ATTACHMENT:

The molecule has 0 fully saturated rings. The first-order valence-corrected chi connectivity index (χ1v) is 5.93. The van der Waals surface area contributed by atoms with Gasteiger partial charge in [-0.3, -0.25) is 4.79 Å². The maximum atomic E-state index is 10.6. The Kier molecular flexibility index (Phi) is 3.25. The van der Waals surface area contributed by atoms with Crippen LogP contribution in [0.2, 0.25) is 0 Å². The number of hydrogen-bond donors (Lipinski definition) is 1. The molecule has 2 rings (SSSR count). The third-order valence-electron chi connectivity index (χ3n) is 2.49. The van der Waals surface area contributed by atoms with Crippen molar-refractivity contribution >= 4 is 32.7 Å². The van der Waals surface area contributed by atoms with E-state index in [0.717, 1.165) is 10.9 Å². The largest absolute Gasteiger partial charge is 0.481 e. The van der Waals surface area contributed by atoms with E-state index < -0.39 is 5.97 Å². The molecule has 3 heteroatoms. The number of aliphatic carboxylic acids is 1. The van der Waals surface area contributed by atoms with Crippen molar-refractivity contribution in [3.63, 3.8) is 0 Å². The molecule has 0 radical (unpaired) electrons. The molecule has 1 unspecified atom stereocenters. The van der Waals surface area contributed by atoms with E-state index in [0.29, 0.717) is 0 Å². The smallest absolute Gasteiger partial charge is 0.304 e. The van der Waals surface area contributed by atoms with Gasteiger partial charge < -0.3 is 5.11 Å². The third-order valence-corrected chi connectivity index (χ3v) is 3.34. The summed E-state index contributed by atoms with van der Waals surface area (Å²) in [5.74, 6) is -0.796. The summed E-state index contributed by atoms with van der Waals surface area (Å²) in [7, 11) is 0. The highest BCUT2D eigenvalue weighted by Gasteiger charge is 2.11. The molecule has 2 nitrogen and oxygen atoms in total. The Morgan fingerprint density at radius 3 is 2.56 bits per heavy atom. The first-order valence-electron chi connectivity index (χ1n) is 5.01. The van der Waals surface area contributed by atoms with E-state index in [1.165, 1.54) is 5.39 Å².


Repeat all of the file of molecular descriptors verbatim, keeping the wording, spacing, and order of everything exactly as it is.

The molecule has 0 fully saturated rings. The first-order valence-corrected chi connectivity index (χ1v) is 5.93. The van der Waals surface area contributed by atoms with Gasteiger partial charge in [-0.3, -0.25) is 4.79 Å². The maximum atomic E-state index is 10.6. The Kier molecular flexibility index (Phi) is 3.25. The van der Waals surface area contributed by atoms with Crippen LogP contribution in [0.2, 0.25) is 0 Å². The number of hydrogen-bond donors (Lipinski definition) is 1. The molecule has 2 rings (SSSR count). The third-order valence-electron chi connectivity index (χ3n) is 2.49. The van der Waals surface area contributed by atoms with Crippen molar-refractivity contribution >= 4 is 32.7 Å². The van der Waals surface area contributed by atoms with E-state index in [0.717, 1.165) is 10.9 Å². The largest absolute Gasteiger partial charge is 0.481 e. The van der Waals surface area contributed by atoms with E-state index < -0.39 is 5.97 Å². The molecule has 3 heteroatoms. The number of aliphatic carboxylic acids is 1. The van der Waals surface area contributed by atoms with Crippen molar-refractivity contribution in [3.63, 3.8) is 0 Å². The molecule has 0 radical (unpaired) electrons. The molecule has 1 unspecified atom stereocenters. The van der Waals surface area contributed by atoms with E-state index in [0.29, 0.717) is 0 Å². The smallest absolute Gasteiger partial charge is 0.304 e. The van der Waals surface area contributed by atoms with Gasteiger partial charge < -0.3 is 5.11 Å². The third-order valence-corrected chi connectivity index (χ3v) is 3.34. The summed E-state index contributed by atoms with van der Waals surface area (Å²) in [5.74, 6) is -0.796. The summed E-state index contributed by atoms with van der Waals surface area (Å²) in [7, 11) is 0. The highest BCUT2D eigenvalue weighted by Gasteiger charge is 2.11. The molecule has 2 nitrogen and oxygen atoms in total. The Morgan fingerprint density at radius 3 is 2.56 bits per heavy atom. The first-order valence-electron chi connectivity index (χ1n) is 5.01. The van der Waals surface area contributed by atoms with E-state index in [1.165, 1.54) is 5.39 Å².